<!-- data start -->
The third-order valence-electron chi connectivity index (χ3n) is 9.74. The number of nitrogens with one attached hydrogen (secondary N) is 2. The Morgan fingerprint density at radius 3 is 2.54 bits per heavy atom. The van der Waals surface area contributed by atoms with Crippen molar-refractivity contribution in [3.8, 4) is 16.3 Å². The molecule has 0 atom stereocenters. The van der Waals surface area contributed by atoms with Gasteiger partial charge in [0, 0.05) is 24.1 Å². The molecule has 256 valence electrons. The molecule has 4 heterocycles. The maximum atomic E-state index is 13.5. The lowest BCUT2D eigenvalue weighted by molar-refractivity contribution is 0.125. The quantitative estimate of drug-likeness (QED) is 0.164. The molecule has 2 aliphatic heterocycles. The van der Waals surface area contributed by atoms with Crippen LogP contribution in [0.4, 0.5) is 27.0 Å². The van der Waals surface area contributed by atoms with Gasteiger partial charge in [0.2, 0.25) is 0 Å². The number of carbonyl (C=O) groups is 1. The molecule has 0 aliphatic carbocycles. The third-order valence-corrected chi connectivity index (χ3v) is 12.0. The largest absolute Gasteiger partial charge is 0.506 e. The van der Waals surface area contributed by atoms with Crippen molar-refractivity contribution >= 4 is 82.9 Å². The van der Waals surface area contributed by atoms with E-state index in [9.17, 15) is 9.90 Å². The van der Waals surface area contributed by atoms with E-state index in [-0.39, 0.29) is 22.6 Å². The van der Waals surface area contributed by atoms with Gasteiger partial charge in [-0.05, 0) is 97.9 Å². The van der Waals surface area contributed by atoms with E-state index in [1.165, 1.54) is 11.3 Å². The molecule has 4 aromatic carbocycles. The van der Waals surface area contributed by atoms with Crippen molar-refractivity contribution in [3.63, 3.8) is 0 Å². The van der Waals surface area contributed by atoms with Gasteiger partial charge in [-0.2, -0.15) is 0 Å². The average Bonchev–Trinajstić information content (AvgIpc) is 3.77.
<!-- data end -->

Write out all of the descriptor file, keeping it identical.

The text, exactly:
The third-order valence-electron chi connectivity index (χ3n) is 9.74. The number of nitrogens with one attached hydrogen (secondary N) is 2. The Morgan fingerprint density at radius 3 is 2.54 bits per heavy atom. The van der Waals surface area contributed by atoms with Crippen molar-refractivity contribution in [3.8, 4) is 16.3 Å². The molecule has 0 atom stereocenters. The van der Waals surface area contributed by atoms with Gasteiger partial charge in [0, 0.05) is 24.1 Å². The molecule has 256 valence electrons. The molecule has 4 heterocycles. The maximum atomic E-state index is 13.5. The lowest BCUT2D eigenvalue weighted by molar-refractivity contribution is 0.125. The quantitative estimate of drug-likeness (QED) is 0.164. The molecule has 2 aliphatic heterocycles. The van der Waals surface area contributed by atoms with Crippen LogP contribution in [0.4, 0.5) is 27.0 Å². The van der Waals surface area contributed by atoms with Gasteiger partial charge in [0.2, 0.25) is 0 Å². The number of carbonyl (C=O) groups is 1. The molecule has 0 aliphatic carbocycles. The third-order valence-corrected chi connectivity index (χ3v) is 12.0. The largest absolute Gasteiger partial charge is 0.506 e. The van der Waals surface area contributed by atoms with Crippen molar-refractivity contribution >= 4 is 82.9 Å². The van der Waals surface area contributed by atoms with E-state index in [9.17, 15) is 9.90 Å². The van der Waals surface area contributed by atoms with E-state index in [-0.39, 0.29) is 22.6 Å². The van der Waals surface area contributed by atoms with Gasteiger partial charge in [-0.05, 0) is 97.9 Å². The van der Waals surface area contributed by atoms with E-state index in [1.165, 1.54) is 11.3 Å². The molecule has 4 aromatic carbocycles. The van der Waals surface area contributed by atoms with Crippen molar-refractivity contribution in [3.63, 3.8) is 0 Å². The van der Waals surface area contributed by atoms with Gasteiger partial charge in [-0.2, -0.15) is 0 Å². The average Bonchev–Trinajstić information content (AvgIpc) is 3.77.